They tried out combinations of these to animate basic effects, and used the strongest and most compelling ones to build their animation library that includes the basic haptic commands for different motions. These included actions like swipes in x, y and z directions, “because any sort of movement on the lips is a very interesting effect that can go very well with a bunch of types of VR animation,” says Shen. “And of course, ultrasound being a very localized node, it’s very easy to do taps and persistent vibration. We can change the timing, spacing and modulation frequency.” 

The device prototypes drew from some open-source designs and had a custom printed circuit board. The first version of the device looked like a typewriter keyboard, with mini spotlights pointed at the user’s mouth. The researchers also gave a sneak peek into a newer, still in-progress, version of the device featuring thinner panels that are a more advanced version of the transducers.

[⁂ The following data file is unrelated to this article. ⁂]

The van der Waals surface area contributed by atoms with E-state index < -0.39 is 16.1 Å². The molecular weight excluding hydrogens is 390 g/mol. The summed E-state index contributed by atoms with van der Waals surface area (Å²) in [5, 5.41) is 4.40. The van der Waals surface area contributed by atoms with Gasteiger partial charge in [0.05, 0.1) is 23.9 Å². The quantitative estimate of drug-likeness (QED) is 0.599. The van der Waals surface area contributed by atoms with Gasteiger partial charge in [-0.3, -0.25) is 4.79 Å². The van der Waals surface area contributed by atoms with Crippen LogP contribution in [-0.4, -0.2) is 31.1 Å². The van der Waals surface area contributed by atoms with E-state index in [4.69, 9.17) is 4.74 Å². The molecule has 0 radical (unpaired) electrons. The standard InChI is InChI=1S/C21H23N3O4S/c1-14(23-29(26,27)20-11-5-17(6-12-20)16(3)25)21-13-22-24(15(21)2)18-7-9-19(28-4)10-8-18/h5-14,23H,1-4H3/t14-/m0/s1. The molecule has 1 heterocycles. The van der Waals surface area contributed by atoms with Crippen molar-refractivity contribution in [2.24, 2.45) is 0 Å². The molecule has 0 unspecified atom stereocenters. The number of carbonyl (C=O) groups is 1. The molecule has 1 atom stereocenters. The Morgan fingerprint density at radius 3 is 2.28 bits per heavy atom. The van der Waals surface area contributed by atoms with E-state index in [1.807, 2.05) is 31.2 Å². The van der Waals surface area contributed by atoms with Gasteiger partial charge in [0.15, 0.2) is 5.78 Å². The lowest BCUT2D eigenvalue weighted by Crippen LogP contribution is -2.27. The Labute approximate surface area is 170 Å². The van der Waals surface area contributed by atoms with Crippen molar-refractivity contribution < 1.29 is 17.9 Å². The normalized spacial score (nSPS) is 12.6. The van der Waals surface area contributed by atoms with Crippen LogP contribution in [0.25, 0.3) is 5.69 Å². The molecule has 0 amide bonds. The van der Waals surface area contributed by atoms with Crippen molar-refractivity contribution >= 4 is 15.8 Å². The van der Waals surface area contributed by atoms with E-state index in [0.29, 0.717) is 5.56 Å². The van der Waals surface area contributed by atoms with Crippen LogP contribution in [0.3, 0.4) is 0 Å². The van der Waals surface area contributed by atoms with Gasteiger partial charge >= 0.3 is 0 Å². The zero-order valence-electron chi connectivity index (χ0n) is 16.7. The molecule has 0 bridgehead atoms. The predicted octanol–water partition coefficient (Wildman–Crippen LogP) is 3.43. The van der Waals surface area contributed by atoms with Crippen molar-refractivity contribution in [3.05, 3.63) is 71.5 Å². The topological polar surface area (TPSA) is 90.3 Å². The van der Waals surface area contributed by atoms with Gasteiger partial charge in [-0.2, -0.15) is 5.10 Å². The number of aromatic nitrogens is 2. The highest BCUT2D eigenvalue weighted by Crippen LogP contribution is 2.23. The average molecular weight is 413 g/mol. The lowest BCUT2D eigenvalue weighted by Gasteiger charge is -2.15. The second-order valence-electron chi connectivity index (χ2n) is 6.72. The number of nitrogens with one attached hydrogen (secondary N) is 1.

Before it was debuted, the team demoed the device on a small group of participants. As part of this demo, users were asked to go through a haunted forest scene, a real world object simulator, and a racing game, based on popular categories of VR applications. Users, as they went through the virtual worlds, could feel spiders crawl across, rain drop pattering, mud splashing, and water fountains bubbling across their lips. The feel of the scenes was constructed with code (soon to be open-sourced).

“We want it to be drag-and-drop haptics. How it works in [user interface design] right now is you can drag and drop color on objects, drag and drop materials and textures and change the scene through very simple UI commands,” says Shen, referring to how programmers could alter the look and feel of interactive software applications. “We made an animation library that’s a drag-and-drop haptic node, so you can literally drag this haptic node onto things in scenes, like a water fountain stream or a bug that jumps onto your face.” After dragging and dropping, programmers can then tweak the code parameters.

After running through the different scenarios, “the eight users in the user experience study said they preferred it over not having any haptics at all,” Shen says. During the study, some participants even involuntarily slapped at their face when they “felt” the spider crawling across their mouth.